Francisco Liriano's opening-day start my not have been the stellar performance that many Twins fans were hoping for, but it did show some key notes that are both reassuring and scary.
On the good side, he managed his pitch count efficiently, and thus completed a complete seven innings. Also, he managed zero walks, another key component to Liriano's future success.
With that, he also allowed four hits spanning those seven innings, giving him a pretty solid WHIP average of .588 in that performance, which would be ideal in most scenarios.
On the down side, it appeared that Liriano had a case of Long Ball Syndrome (see Kevin Slowey 2008 or Brad Radke 2005) as he allowed two home runs, which lead to his eventual downfall.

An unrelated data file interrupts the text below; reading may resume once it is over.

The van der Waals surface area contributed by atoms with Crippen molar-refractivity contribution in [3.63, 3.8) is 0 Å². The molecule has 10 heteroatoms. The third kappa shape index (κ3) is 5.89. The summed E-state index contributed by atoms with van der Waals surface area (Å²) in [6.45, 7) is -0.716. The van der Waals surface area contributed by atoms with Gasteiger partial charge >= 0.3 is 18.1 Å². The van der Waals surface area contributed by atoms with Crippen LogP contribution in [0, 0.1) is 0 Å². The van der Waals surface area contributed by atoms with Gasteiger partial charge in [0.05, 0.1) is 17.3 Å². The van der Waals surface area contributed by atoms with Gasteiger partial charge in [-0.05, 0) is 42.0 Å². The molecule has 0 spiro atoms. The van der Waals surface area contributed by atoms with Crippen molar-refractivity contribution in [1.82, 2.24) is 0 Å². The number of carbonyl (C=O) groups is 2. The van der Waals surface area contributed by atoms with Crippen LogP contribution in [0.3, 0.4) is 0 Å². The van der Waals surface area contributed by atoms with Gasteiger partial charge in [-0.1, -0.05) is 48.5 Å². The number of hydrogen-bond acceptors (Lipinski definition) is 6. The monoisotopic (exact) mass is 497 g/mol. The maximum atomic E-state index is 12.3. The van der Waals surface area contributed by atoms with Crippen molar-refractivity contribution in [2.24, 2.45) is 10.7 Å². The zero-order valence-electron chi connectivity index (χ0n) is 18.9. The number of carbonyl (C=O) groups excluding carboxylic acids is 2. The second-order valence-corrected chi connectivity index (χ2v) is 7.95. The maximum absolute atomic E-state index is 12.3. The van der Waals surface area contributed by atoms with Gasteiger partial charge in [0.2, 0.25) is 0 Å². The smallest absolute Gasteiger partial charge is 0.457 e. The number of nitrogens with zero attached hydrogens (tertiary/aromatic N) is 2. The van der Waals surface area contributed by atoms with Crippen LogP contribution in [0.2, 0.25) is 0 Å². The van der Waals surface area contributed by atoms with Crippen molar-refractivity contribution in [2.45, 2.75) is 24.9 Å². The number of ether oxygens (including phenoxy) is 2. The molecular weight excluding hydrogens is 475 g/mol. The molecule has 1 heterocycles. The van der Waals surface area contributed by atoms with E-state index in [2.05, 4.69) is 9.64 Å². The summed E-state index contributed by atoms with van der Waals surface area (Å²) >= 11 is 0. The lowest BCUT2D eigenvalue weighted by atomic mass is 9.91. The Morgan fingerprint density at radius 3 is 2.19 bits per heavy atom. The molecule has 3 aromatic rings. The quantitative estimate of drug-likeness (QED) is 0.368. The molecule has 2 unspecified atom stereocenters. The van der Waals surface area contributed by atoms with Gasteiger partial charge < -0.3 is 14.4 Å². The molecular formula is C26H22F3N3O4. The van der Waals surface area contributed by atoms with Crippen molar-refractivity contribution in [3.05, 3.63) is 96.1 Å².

Obviously, this hasn't been the case for Liriano's career, so it shouldn't be an ongoing issue, but one that may warrant a look at, due to the amount of deep fly balls shooting off Mariner bats near the end of Liriano's night.
The key fact I want to throw out is that every person who reached base on him scored (generally speaking is not ideal).
All-in-all, it seems as that Francisco Liriano's opening day start may not have been the effort required to get the Twins off to a fresh start, but was enough to keep the promise of this young mans potential ongoing.